• Carry out equality proofing of drugs policy and of drug service planning and delivery
  • Improve awareness amongst Travellers of drugs, drugs related issues and drug services
  • Provide more culturally appropriate drug services that take account of specific elements of Traveller culture and identity.
  • Ensure Travellers are included in the work of Drug Task Forces and in developing responses to drugs in their own community
  • Further research on drug related issues in the Traveller community is needed to address issues such as drug treatment take up and retention.

ENDS

Notes to the editor

  • The Minister of State has responsibility for the National Drugs Strategy and Community Affairs at the Department of Community, Rural and Gaeltacht Affairs and for Housing and Urban Renewal at the Department of Environment, Heritage and Local Government.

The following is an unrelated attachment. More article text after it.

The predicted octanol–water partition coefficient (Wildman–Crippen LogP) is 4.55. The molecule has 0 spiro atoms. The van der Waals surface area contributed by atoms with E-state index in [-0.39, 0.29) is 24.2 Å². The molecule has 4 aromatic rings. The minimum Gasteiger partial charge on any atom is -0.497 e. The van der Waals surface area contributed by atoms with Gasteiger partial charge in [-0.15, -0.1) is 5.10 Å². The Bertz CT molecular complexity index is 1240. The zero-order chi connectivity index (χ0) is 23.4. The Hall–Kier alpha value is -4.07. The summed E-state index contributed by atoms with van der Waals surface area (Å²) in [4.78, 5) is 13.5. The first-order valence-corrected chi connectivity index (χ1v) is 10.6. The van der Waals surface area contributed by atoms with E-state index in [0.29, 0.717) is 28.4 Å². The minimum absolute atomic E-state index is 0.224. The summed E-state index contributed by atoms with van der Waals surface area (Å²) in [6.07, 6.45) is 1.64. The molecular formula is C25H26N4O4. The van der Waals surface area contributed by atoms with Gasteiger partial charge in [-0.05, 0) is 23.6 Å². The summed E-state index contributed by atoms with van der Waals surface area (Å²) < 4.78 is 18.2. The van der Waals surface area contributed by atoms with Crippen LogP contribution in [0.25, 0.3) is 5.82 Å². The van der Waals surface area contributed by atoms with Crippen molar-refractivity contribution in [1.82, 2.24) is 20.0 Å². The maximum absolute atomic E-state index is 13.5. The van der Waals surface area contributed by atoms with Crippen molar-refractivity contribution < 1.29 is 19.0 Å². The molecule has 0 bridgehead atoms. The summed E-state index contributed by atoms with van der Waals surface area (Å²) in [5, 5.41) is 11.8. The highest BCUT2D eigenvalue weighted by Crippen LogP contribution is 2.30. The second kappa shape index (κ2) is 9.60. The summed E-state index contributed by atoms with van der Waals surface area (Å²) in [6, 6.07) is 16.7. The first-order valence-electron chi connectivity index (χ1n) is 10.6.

• The research was commissioned by the National Advisory Committee on Drugs (NACD) under Action 98 of the National Drugs Strategy National Drugs Strategy 2001-2008 which provides for the carrying out of studies on drug misuse amongst the at-risk groups identified e.g. Travellers, prostitutes, the homeless, and early school leavers.
  • There are approximately 30,000 Travellers living in Ireland
  • This research was commissioned by the NACD and following open tender, the contract was awarded to Vision 21 who carried out the fieldwork. Professor Jane Fountain from the University of Central Lancashire’s Centre for Ethnicity and Health carried out the analysis and prepared the final report.
  • The fieldwork was carried out in late 2003 and 2004. Researchers engaged with 137 Travellers and 34 agency workers through focus groups and one to one semi-structured interviews. Of the 137 Traveller participants, 15 were current and former drug users (licit and illicit) and were interviewed for the study.